Why Are We Pacified By Criminals Doing Charity Today?

If you do the crime, you do the time; charity notwithstanding.

3 min read

“Jessica Lal’s sister Sabrina forgives killer Manu Sharma, says won’t object to release.”

I kept staring at the statement. Obviously, there is something wrong with this sentence. Not grammatically, but the basic essence of this sentence sounds so galat.

But for those living under a rock, here’s a quick recap to fill you in on what the case is about. On 30 April 1999, Model Jessica Lal was shot by the rich, politically connected, pampered man-child Manu Sharma at an unlicensed bar at a private party in Delhi, because Jessica refused to serve him a drink well past midnight.


Flash forward to the present, after 19 years, Sabrina Lal, in a letter to the welfare officer of Central Jail, Tihar, wrote, she has no objection to the release of Siddharth Vashishta aka Manu Sharma as he has spent 15 years in prison.

I am also told that in this period, he has been doing good work for charity and helping inmates in jail, which I feel is a reflection of reform.
Sabrina Lal, wrote in a letter to the welfare officer of Central Jail, Tihar

‘Charity’? ‘Reflection of reform’? Poof! Here’s some news that’ll kick you in the gut. According to media reports, Manu Sharma, or Siddharth Vashishta, supposedly works with a non-profit in his name.

Sabrina showed a lot of courage to forgive someone who killed her sister. It’s never easy to take such a decision Even Priyanka and Rahul Gandhi, both have forgiven their father’s killer.

How can charity obliterate or diminish your punishment? This is where I have a major issue.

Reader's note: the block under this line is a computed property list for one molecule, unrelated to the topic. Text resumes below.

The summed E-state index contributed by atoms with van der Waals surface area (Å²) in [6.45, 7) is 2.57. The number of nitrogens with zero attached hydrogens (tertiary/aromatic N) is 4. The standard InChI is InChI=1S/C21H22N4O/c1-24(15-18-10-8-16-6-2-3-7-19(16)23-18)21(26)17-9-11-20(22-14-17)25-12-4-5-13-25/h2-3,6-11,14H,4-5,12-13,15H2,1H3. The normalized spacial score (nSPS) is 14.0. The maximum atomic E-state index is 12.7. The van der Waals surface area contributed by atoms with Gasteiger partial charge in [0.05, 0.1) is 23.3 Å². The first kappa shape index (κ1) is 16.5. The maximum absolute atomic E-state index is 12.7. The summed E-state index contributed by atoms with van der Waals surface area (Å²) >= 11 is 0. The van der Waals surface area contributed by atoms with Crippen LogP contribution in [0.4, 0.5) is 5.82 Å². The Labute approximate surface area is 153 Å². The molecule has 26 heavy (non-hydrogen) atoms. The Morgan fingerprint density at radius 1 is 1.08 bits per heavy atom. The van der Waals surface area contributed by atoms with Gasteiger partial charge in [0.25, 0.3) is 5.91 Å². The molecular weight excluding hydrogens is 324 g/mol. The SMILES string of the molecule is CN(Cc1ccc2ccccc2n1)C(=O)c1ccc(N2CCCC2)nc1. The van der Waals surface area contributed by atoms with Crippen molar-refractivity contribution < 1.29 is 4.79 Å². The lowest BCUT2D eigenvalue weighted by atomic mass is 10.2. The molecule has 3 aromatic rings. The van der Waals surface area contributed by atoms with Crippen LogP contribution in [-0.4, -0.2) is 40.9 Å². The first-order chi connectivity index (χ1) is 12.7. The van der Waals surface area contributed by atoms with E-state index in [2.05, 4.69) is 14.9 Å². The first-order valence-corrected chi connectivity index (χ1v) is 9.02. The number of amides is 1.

This is not the first time that someone has used charity as a yardstick when it comes to reducing punishment.

During Salman Khan’s Blackbuck poaching case, Jaya Bachchan made a comment, “Salman Khan does a lot of humanitarian work. He should be given relief.”

Kyu bhai?

Yeh kaisa justice hai! Do ko mar dia koi baat nahi, bees (20) ko toh khila dia. Achcha human hai!

This is what I would like to call a pro-elite phenomenon.

You’re rich, you have papa’s money to do charity, and this helps to shape your perception. Suddenly, your criminal records take a back seat and you are a hero.


In 2007, Bhai launched Being Human Foundation (BHF), a non-profit charitable trust which provides financial support for healthcare and primary education.

It comes as no surprise that the Being Human Foundation was born only a few years after Salman was accused in the 1998 Blackbuck/Chinkara poaching case and his bad luck continued to run until 2002, with the Bandra hit-and-run case. Not to forget, he was even accused of being a girlfriend beater. Salman was dubbed as Bollywood’s bad boy, but ‘Being Human’ brought out the humanitarian side and soon he became the man of the masses. Just like that!

But what about poor convicts, who are still languishing in the jail? These guys have no finances to do any kind of charity to reclaim their image. Gulzar Ahmed Wani is one such man. Gulzar lost 16 years to false terror charges.

Gulzar was 28 when he was picked up by the Delhi police from Kamla Nehru market. Gulzar was charged of carrying out the Sabarmati Express train blast in 2000. He was a second-year PhD student at Aligarh Muslim University at that time. For 16 years, he was rotting in different jails of Uttar Pradesh and Delhi.

If only Gulzar had managed to enroll in some charity, his life, perhaps, would have turned out completely different.

The problem is with the correlation between charity and criminality today. If you do the crime, you do the time; charity notwithstanding.

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